Sid Richardson junior leads part-time career as runway model
on the runway
Julie Ren leads an extraordinary double life as a pre-med biochemistry major and an aspiring fashion model. Her fledgling interest in modeling evolved into a passion and now Ren, a Sid Richardson College junior walks the runways sporting fashion by the most notable designers in Houston. She recently debuted an edgy, sleek bob as a hair model at a hair show called “World’s Fair,” and sauntered down the runway for various designers during Houston Fashion Week.
The hair show in particular involved a flurry of activities, since Ren was featured as a primary display model and needed to be present for the entire weekend. Call times were early, around 6 or 7 a.m., and the company asked her at her auditions if they could do whatever they wanted with her hair. She agreed with admirable fearlessness.
“There was certainly a lot of trust involved in the prep,” Ren said. “They cut my hair short because they thought the look would frame my cheekbones well, and then they added pink and orange streaks because those colors went with my skin tone.”
To Ren’s surprise, Houston Fashion Week was much more relaxed. She did not even need to audition — the director found her on Facebook and asked her to walk at pre-show. Her execution earned her another invite for Houston’s actual Fashion Week, where she modeled clothing that ranged in style from wedding gowns to chic black outfits.
Walking down the runway came naturally to Ren, who said the art was never formally taught to her.
“I’ve actually never learned how to walk,” Ren said. “I’ve never really practiced, either. I just focus on being confident in myself. The goal is to make the clothing stand out, not so much the walk.”
During Houston Fashion Week, Ren stunned in a dress from wedding dress designer Alexandria Lee and pulled off the look of an elegant bride walking down the runway on the arm of a male model — all while wearing dangerously high nude pumps. While modeling for designer Tony Rio, Ren donned a neon purple evening gown and, to her relief, was allowed to wear her own shoes. For someone who has never learned how to “walk,” Ren is certainly making her way in the fashion world.
However, Ren also said working in the fashion world has opened her eyes to misunderstandings about the industry. She said that at the shows she worked at, most agencies aim for diversity as well as a general body type and height. Models are 5-foot-10 and fairly skinny. Ren said she believes there is a distorted public perception that models strive to stay a certain size to meet a specific standard of beauty, but in reality, designers just make clothes in a standard size and choose models who will fit into them.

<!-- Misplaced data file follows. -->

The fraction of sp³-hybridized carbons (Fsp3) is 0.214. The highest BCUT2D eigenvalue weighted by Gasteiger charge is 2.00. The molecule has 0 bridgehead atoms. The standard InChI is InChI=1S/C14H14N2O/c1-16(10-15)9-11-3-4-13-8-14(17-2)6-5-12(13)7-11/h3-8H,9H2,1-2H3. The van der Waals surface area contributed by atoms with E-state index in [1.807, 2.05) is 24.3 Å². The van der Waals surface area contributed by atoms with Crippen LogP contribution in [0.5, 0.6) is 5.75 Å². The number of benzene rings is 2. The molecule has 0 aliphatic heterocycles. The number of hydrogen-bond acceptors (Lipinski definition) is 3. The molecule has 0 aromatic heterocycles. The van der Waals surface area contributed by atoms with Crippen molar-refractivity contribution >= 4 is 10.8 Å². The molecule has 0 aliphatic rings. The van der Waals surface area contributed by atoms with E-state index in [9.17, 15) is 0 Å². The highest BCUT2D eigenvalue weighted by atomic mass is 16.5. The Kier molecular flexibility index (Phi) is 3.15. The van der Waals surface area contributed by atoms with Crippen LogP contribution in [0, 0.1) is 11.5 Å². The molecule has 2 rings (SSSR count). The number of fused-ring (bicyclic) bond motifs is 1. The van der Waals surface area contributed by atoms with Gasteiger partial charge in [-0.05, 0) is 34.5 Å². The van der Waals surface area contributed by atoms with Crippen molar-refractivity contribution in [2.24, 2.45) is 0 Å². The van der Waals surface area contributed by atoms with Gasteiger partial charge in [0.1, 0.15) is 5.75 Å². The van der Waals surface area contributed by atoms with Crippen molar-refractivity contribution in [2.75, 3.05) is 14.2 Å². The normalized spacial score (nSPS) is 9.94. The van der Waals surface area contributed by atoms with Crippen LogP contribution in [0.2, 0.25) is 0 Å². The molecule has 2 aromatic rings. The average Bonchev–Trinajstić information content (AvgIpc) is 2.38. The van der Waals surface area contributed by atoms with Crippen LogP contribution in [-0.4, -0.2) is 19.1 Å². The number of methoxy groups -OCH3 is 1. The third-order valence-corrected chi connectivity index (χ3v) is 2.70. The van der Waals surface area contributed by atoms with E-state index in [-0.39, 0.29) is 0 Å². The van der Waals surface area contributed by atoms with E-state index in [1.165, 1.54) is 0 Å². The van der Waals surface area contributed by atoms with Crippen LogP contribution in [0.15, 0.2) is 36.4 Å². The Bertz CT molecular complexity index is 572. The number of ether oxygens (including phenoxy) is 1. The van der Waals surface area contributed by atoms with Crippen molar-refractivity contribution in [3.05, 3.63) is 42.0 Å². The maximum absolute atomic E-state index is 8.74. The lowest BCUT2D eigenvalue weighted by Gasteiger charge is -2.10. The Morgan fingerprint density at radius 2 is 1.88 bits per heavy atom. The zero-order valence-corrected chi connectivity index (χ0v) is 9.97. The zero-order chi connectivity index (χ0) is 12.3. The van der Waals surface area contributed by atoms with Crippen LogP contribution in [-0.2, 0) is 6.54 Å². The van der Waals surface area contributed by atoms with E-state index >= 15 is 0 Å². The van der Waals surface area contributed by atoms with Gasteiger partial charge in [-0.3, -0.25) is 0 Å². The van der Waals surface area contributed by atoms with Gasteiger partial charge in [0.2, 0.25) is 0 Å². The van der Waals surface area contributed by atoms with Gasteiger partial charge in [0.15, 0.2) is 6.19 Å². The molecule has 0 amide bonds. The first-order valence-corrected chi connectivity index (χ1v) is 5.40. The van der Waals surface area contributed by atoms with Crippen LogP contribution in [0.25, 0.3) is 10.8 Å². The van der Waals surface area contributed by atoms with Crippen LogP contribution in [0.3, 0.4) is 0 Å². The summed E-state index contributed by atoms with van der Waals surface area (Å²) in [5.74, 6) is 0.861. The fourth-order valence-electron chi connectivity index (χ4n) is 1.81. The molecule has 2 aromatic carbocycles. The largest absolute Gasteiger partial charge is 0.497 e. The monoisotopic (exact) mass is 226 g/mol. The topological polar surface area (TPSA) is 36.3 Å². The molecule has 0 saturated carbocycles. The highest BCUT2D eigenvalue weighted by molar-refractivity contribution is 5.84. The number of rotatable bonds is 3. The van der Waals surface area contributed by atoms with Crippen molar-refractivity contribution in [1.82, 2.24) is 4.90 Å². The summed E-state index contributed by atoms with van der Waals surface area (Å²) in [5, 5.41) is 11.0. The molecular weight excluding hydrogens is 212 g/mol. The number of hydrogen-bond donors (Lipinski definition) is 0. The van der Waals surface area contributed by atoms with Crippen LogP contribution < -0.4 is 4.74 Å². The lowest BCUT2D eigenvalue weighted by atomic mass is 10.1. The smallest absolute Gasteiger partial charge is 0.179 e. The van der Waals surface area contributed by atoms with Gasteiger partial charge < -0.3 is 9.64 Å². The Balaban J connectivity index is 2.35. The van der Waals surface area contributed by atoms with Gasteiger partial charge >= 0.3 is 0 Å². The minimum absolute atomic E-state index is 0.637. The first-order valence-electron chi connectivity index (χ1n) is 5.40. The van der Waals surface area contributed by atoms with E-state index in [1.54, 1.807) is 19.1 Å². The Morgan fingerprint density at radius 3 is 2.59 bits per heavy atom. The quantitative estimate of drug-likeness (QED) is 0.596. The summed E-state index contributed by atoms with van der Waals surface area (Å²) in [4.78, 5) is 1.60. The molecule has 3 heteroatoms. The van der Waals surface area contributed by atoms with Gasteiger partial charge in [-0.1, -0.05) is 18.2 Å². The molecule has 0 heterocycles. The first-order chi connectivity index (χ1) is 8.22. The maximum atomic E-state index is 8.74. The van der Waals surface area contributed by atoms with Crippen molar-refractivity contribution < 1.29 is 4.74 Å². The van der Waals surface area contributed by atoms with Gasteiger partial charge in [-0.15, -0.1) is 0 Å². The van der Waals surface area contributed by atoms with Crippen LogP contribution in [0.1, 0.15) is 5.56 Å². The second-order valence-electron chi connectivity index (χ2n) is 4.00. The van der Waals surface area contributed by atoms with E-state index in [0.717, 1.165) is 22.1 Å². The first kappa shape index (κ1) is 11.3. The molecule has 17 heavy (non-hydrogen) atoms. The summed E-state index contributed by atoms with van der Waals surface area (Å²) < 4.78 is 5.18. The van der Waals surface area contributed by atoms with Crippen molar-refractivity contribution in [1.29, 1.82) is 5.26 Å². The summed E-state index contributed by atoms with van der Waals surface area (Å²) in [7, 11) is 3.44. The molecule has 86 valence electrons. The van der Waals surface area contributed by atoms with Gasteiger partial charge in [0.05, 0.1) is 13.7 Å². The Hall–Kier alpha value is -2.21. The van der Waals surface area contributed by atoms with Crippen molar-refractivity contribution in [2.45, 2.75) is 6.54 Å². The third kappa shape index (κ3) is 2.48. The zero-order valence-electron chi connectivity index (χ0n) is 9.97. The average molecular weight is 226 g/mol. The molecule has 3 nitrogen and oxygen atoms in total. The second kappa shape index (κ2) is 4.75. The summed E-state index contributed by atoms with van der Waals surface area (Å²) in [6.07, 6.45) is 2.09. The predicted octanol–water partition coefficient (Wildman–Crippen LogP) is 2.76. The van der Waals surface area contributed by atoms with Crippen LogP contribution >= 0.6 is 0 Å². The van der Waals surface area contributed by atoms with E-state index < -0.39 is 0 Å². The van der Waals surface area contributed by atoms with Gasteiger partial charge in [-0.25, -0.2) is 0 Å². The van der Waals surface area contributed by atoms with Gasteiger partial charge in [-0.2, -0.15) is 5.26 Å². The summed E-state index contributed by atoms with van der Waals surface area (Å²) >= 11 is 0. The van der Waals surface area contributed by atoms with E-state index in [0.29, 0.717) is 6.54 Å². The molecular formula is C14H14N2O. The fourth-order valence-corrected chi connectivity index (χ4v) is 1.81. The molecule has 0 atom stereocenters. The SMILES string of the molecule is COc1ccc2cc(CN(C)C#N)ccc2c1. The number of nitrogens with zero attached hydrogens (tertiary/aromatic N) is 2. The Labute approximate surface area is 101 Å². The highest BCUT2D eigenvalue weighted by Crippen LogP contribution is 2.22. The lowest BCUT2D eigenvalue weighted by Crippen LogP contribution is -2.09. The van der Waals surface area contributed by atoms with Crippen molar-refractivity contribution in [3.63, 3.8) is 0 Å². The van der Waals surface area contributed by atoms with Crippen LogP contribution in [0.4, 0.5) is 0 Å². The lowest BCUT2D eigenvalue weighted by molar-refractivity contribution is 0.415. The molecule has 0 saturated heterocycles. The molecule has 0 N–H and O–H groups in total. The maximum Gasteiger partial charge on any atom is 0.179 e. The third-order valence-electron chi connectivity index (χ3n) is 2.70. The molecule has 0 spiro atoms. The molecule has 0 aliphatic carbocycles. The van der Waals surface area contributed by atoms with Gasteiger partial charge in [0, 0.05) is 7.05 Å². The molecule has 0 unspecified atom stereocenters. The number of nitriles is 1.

“Models are not at fault,” Ren said. “The designers create clothing based on a certain size and expect models to fit into that.”
Ren said she has continued to pursue modeling because she views it as a hobby and creative outlet that has helped her find balance outside of her studies at Rice. She cultivated an interest in modeling through finding odd jobs in high school and the start of college, and soon enough a photographer recommended that she should find an agency. Modeling is manageable as a part-time endeavor because she can determine her own schedule and decide which photo shoots and events she wants to do.
“It’s one of the easier jobs to balance here,” Ren said. “Right now I enjoy it as an extracurricular, but if I want to continue on, I would have to re-sign with an agency that requires more time commitment, and I’m not sure if I am able to do that yet.”
Although Ren prioritizes her Rice education, she said she appreciates how modeling has influenced her perspective on fashion. She currently gravitates toward classy, sophisticated designs and has learned to see fashion as a true art form.
“I think that dressing well also really helps me to be motivated to do work,” Ren said. “I used to just wear whatever I thought looked nice, but now I’m more open to trying different designs and branching out my style.”
Ren’s pursuit of both a fashion career and a STEM major demonstrates that there is no “standard” Rice student, and there is a way to balance academics and other passions.
More from The Rice Thresher
A task force on slavery, segregation and racial injustice has been established by the university, according to an email sent by President David Leebron and Provost Marie Lynn Miranda. In the email, sent out on Tuesday, Leebron said that the task force was created to learn about instances of racial injustice in Rice’s past and examine ways to promote diversity and inclusion in its future.
Provost Marie Lynn Miranda announced that she will be stepping down from her role as provost, a position she has held for the last four years, at the end of June, in an email sent last Sunday. Miranda will go on sabbatical for the 2019-2020 academic year, after which she plans on reassuming her faculty position in the department of statistics, according to Miranda’s email. Her decision follows the diagnosis of her youngest child with cancer last year.
“The broader university has a strategic plan — the V2C2 — and then each of the different schools are tasked with coming up with their own strategic plan,” Karlgaard said. “So I think there is a question about, ‘Should the general student body be involved in each of those strategic plans? If you are an English major, should you have input in the engineering strategic plan? If you are a non student-athlete, should you have input into the athletics strategic plan?’“